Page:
Reflection by Rev Sydney Maitland for Sunday 12 July 2020.
• First Reading: Genesis 25: 19-34 (Births of Esau and Jacob – their rivalry – Esau sells Jacob his birthright)
• Psalm 119: 105-112 (Your word is a lantern to my feet and a light upon my path)
• Epistle: Romans 8: 1-11 (The law of the Spirit in Christ Jesus has set you free from the law of sin and death)
• Gospel: Matthew 13: 1-9, 18-23 (Parable of the sower)
They would come in a pack, led of course by a ringleader. The target would be solitary, too slow to respond and too weak to retaliate. Any confidence had long since dissolved, so he would have that hunted look about him.
The retinue was necessary in order to provide an audience for the taunting to come. No fun if there is nobody to give tacit support. Well, less fun, anyway.
Easy meat. It would not be necessary to use physical harm although there are places where this is definitely on the menu and the more pleasurable for it.
No, all that was necessary was to humiliate, isolate and intimidate. Keep the target off-balance, uncertain and above all anxious and afraid. Definitely uncertain.
But the places where this was happening would be led by cultures that tolerated it – possibly acquiesced in it. You know the sort of thing – ‘Boys will be boys’ or ‘Well, you have to be tough to survive.’ ‘Make a man of him.’ And so on – all the self-serving rationalizations if fact.
Then we come to the rivalry of Esau and Jacob. Esau, a man of the hunt, favoured by his father, Isaac. Jacob, a man for the fields, a tiller of the soil. Not much adventure there. Easy prey for an overbearing brother, even an elder brother by a matter of minutes. But still boss.
And so on the one occasion when he had Esau at his mercy, Jacob exercised his advantage. Poor Esau did not even know what he was renouncing – but Jacob knew all right. ‘Tricksy’ as JRR Tolkien put it.
In the psalms, the writer also tells of the sense of confusion and of being off balance. His faith sees things differently however, as he trusts God for his life.
He sees the lantern to his feet – the next steps that he has to take. And he has the light upon his path – the final destination. He knows where he will end up.
What he does not have is what is in between. He cannot speculate on what is in the middle distance. In faith, he does not need to know. All he has to do is to trust. And that is part – but only part – of the life of faith.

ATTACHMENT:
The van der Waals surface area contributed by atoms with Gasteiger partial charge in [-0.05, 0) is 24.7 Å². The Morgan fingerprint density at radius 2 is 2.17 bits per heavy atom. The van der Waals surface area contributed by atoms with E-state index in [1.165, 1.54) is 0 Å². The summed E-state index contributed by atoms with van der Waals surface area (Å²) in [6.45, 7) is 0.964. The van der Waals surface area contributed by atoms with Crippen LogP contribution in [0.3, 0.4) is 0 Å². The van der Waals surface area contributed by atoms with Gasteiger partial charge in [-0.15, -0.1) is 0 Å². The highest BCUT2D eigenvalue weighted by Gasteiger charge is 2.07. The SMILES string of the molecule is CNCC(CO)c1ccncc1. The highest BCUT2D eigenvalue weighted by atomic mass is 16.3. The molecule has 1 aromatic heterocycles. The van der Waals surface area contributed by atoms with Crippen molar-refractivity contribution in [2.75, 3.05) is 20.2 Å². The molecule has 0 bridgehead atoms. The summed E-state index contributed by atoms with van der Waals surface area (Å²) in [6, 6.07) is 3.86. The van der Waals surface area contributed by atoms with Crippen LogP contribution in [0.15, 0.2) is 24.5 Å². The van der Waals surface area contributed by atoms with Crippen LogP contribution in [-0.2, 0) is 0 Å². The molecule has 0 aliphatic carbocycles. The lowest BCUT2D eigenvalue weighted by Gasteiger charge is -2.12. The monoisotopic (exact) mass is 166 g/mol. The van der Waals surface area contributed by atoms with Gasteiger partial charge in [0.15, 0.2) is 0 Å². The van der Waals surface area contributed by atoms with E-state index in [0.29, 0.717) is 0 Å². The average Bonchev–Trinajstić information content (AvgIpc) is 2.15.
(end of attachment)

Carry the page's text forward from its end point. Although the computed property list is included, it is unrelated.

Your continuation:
When Paul wrote to the church in Rome he was looking at something else.
The first thing that he was opposing was the sense of condemnation. The sense to total weakness and unworthiness, inadequacy in the face of all the demands of the religious and moral speculators who would contrive more and more ridiculous demands to impose on others.
It was there in Jesus’ time as He confronted the religious authorities, and it is here in our own as a godless culture contorts itself into more and more extreme forms of virtue-signaling.
But Paul says that there is no condemnation for those who are in Christ Jesus. Jesus has already taken the blame, and His kind of right-living is something far more wholesome and far more livable than anything that the in-crowd can demand.
That is the point – we are made new in Him in order to grow more fully into Him. He will give us the sense of order, or priorities, of proportion. A new kind of life.
To live in Jesus Christ is to live in and according to the Spirit. It means that the self does not have to be front and centre, it does not have to justify itself, it does not have to impose itself on others.
The self is given its identity by Jesus who has come so that we might have life and life in its fullness.
To define oneself in terms of the ability to undermine others, the ability to have others on call to satisfy any and every whim, to measure oneself by one’s potential to harm or destroy is to live a life that is ultimately futile.
To live by and for self throughout life is to find at the end of it that there is nothing else. It is to face an eternity of isolation, for if self is the measure of all things then only the self can fulfil itself. That is all there is: nothing else, and no-one else.
I can think of no better description of life separated from the kingdom of God.
But Jesus’ parable of the sower or the seed or the soil leads us into something else. Jesus accepts that the seed is there for all to receive. The question is how they receive it, and what use they make of it.
Some will dismiss it out of hand; others will receive it like a fair-weather friend. Others will be too taken up with the demands and the distractions of the day.
But others will receive it, absorb it, nurture it, and at the right time it will sprout, at first hidden, but then with greater confidence producing a stem and a fruit.
Even the most intimidated and the most bruised of lives and hearts can still be fruitful. They do not have to be loud, aggressive or domineering.
Part of Jesus’ victory was in His humility, and part of His strength was in His determination not to hit back. He did not need to for God would vindicate Him – and did.